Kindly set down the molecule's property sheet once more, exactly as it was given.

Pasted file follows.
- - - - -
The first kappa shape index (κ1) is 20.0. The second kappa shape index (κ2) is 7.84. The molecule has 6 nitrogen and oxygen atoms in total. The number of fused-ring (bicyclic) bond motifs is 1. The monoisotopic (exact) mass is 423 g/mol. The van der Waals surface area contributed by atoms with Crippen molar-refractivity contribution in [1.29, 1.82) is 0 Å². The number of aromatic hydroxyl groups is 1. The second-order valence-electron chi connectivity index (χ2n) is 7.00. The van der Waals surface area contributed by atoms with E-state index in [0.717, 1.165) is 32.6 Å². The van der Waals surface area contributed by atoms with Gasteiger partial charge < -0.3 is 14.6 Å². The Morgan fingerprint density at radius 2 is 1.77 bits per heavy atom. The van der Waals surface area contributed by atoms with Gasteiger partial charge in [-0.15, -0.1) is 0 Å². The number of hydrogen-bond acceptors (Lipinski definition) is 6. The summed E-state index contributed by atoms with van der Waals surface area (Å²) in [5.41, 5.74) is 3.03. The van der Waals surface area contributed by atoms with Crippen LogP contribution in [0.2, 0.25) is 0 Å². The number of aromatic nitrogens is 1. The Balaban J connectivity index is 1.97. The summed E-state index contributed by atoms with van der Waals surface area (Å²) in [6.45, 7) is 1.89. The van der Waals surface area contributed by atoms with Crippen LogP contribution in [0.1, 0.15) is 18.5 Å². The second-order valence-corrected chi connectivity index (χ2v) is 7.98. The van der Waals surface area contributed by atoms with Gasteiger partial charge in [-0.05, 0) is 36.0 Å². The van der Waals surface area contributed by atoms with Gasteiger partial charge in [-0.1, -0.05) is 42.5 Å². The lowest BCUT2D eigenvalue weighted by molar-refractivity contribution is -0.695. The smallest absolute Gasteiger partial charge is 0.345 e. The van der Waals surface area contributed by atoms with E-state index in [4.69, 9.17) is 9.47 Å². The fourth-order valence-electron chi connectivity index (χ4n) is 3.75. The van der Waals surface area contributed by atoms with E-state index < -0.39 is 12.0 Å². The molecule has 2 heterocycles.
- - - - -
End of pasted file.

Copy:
The first kappa shape index (κ1) is 20.0. The second kappa shape index (κ2) is 7.84. The molecule has 6 nitrogen and oxygen atoms in total. The number of fused-ring (bicyclic) bond motifs is 1. The monoisotopic (exact) mass is 423 g/mol. The van der Waals surface area contributed by atoms with Crippen molar-refractivity contribution in [1.29, 1.82) is 0 Å². The number of aromatic hydroxyl groups is 1. The second-order valence-electron chi connectivity index (χ2n) is 7.00. The van der Waals surface area contributed by atoms with E-state index in [0.717, 1.165) is 32.6 Å². The van der Waals surface area contributed by atoms with Gasteiger partial charge < -0.3 is 14.6 Å². The Morgan fingerprint density at radius 2 is 1.77 bits per heavy atom. The van der Waals surface area contributed by atoms with Gasteiger partial charge in [-0.15, -0.1) is 0 Å². The number of hydrogen-bond acceptors (Lipinski definition) is 6. The summed E-state index contributed by atoms with van der Waals surface area (Å²) in [5.41, 5.74) is 3.03. The van der Waals surface area contributed by atoms with Crippen LogP contribution in [0.2, 0.25) is 0 Å². The number of aromatic nitrogens is 1. The Balaban J connectivity index is 1.97. The summed E-state index contributed by atoms with van der Waals surface area (Å²) in [6.45, 7) is 1.89. The van der Waals surface area contributed by atoms with Crippen LogP contribution in [0.1, 0.15) is 18.5 Å². The second-order valence-corrected chi connectivity index (χ2v) is 7.98. The van der Waals surface area contributed by atoms with Gasteiger partial charge in [-0.05, 0) is 36.0 Å². The van der Waals surface area contributed by atoms with Gasteiger partial charge in [-0.1, -0.05) is 42.5 Å². The lowest BCUT2D eigenvalue weighted by molar-refractivity contribution is -0.695. The smallest absolute Gasteiger partial charge is 0.345 e. The van der Waals surface area contributed by atoms with E-state index in [4.69, 9.17) is 9.47 Å². The fourth-order valence-electron chi connectivity index (χ4n) is 3.75. The van der Waals surface area contributed by atoms with E-state index < -0.39 is 12.0 Å². The molecule has 2 heterocycles.